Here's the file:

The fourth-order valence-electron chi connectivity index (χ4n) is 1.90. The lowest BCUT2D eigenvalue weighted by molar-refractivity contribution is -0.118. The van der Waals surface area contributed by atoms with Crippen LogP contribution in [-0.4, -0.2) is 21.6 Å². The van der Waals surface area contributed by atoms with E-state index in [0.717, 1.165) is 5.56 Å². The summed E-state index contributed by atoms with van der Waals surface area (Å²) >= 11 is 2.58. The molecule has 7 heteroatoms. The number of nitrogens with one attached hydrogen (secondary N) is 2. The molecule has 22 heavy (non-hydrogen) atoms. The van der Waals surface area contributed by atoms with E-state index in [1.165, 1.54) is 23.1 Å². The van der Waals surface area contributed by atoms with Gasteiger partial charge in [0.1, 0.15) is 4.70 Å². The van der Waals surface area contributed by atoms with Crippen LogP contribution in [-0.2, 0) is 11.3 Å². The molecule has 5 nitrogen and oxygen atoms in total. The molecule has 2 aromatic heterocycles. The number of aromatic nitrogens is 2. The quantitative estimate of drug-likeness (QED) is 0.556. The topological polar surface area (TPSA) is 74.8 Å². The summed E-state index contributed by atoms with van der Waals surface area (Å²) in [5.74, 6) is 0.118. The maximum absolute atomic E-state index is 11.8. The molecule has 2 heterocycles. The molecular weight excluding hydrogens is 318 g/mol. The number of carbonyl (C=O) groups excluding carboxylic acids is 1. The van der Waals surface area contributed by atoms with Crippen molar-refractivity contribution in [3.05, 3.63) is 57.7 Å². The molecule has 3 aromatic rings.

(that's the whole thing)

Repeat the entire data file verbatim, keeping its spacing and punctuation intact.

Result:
The fourth-order valence-electron chi connectivity index (χ4n) is 1.90. The lowest BCUT2D eigenvalue weighted by molar-refractivity contribution is -0.118. The van der Waals surface area contributed by atoms with Crippen LogP contribution in [-0.4, -0.2) is 21.6 Å². The van der Waals surface area contributed by atoms with E-state index in [0.717, 1.165) is 5.56 Å². The summed E-state index contributed by atoms with van der Waals surface area (Å²) >= 11 is 2.58. The molecule has 7 heteroatoms. The number of nitrogens with one attached hydrogen (secondary N) is 2. The molecule has 22 heavy (non-hydrogen) atoms. The van der Waals surface area contributed by atoms with E-state index in [1.165, 1.54) is 23.1 Å². The van der Waals surface area contributed by atoms with Gasteiger partial charge in [0.1, 0.15) is 4.70 Å². The van der Waals surface area contributed by atoms with Crippen LogP contribution in [-0.2, 0) is 11.3 Å². The molecule has 5 nitrogen and oxygen atoms in total. The molecule has 2 aromatic heterocycles. The number of aromatic nitrogens is 2. The quantitative estimate of drug-likeness (QED) is 0.556. The topological polar surface area (TPSA) is 74.8 Å². The summed E-state index contributed by atoms with van der Waals surface area (Å²) in [5.74, 6) is 0.118. The maximum absolute atomic E-state index is 11.8. The molecule has 2 heterocycles. The molecular weight excluding hydrogens is 318 g/mol. The number of carbonyl (C=O) groups excluding carboxylic acids is 1. The van der Waals surface area contributed by atoms with Crippen molar-refractivity contribution in [3.05, 3.63) is 57.7 Å². The molecule has 3 aromatic rings.